This question about installing a Python library has actually nothing to do with that library, it's only caused by a unexperienced user who types Python code directly in his terminal without running the interpreter.

After a few comments he realizes his mistake and that's it - and the question remains unanswered but no good answer is possible since there's no real problem related to Python or that library, just a beginner's mistake.

In my opinion, this question has no value since it isn't about a real problem with the Python library and is misleading (someone having a real problem with that library will stumble upon this question and waste his time reading it).

I downvoted it but I feel like there's something else to do, I don't yet have access to close votes but I'm tempted to flag it as low quality.

Is this the right thing to do or is that question good enough to stay open ?


2 Answers 2


The question should end up closed. In the meantime, though, posting an "acceptable" answer seems like a good way to indicate that the problem is no longer unanswered or unsolved, until the question amasses enough close votes (or in case it never does).

If the asker doesn't self-answer based on their error, and the commenter who found the real root cause doesn't promote their comment to an answer, it may make sense to post a Community Wiki answer that says "Resolved in comments: the OP wasn't aware they needed to run in a terminal" or equivalent. I like to put a credited quote of the answering comment into the CW answer itself, for posterity, and because it more-directly fits the Q&A format.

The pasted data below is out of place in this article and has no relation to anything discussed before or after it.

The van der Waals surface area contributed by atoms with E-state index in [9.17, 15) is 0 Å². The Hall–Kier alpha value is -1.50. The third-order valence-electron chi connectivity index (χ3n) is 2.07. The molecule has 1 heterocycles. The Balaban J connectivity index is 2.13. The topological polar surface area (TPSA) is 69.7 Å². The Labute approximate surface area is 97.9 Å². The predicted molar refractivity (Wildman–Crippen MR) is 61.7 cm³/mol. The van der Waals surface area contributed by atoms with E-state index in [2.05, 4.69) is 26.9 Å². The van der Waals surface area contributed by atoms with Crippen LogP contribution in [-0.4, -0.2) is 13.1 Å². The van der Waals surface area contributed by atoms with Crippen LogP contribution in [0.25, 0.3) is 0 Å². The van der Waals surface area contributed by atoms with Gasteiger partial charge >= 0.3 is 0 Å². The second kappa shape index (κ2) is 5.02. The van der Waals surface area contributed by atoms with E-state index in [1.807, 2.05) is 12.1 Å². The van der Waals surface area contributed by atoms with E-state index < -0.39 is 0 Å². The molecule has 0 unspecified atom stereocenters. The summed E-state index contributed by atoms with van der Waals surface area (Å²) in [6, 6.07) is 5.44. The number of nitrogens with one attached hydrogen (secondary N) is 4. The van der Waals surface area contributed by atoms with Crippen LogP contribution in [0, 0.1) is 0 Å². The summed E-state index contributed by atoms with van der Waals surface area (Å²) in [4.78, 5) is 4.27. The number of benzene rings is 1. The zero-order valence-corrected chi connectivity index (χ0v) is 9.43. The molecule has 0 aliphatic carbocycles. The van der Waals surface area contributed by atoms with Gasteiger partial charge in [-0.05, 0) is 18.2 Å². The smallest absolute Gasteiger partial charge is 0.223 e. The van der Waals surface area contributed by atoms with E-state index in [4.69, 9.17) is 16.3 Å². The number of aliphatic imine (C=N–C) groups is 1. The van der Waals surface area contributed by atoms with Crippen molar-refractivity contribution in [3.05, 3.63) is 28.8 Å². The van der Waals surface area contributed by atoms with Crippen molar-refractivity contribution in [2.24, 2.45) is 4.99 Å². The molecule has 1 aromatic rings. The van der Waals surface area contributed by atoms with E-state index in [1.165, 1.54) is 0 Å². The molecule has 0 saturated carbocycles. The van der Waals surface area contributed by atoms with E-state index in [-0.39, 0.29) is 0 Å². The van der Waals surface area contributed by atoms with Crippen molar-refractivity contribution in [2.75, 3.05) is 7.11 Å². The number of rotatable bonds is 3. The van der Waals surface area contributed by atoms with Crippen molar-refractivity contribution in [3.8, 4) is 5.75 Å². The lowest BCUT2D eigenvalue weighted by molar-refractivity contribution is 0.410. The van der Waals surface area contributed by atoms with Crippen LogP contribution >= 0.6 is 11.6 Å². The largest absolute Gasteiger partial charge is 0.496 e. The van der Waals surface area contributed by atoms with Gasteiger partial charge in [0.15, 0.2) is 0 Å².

(Here's an example of this technique in action. It seems to me like the best move in a less-than-ideal situation, but I'll gladly take feedback if the consensus is against it.)

  • 3
    +1. I would take a harder line and suggest such questions be deleted, but I like this as the alternative.
    – chepner
    Commented Apr 29, 2014 at 11:29
  • 3
    @chepner I've come across questions like these when starting out with a new language/framework while making the same beginner mistake. Oftentimes simple errors result in the same error messages or outcome, and even if they don't exactly fit someone else's problem, the issue can often be fixed by the solution in the original question. Having these questions around, even when they're closed, help prevent more like them from being created.
    – 0b10011
    Commented May 1, 2014 at 13:58

There is a close sub-reason for "offtopic" just for these types of cases:

This question was caused by a problem that can no longer be reproduced or a simple typographical error. While similar questions may be on-topic here, this one was resolved in a manner unlikely to help future readers. This can often be avoided by identifying and closely inspecting the shortest program necessary to reproduce the problem before posting.

  • 1
    Yes but as I said before I don't yet have access to close votes, so should I flag bad questions like that one as low quality ?
    – user2629998
    Commented Apr 28, 2014 at 19:04
  • 15
    @André You should flag the question for closure, using that specific reason. Do not flag a question as low quality if it should be closed; flag it for closure.
    – Servy
    Commented Apr 28, 2014 at 19:07

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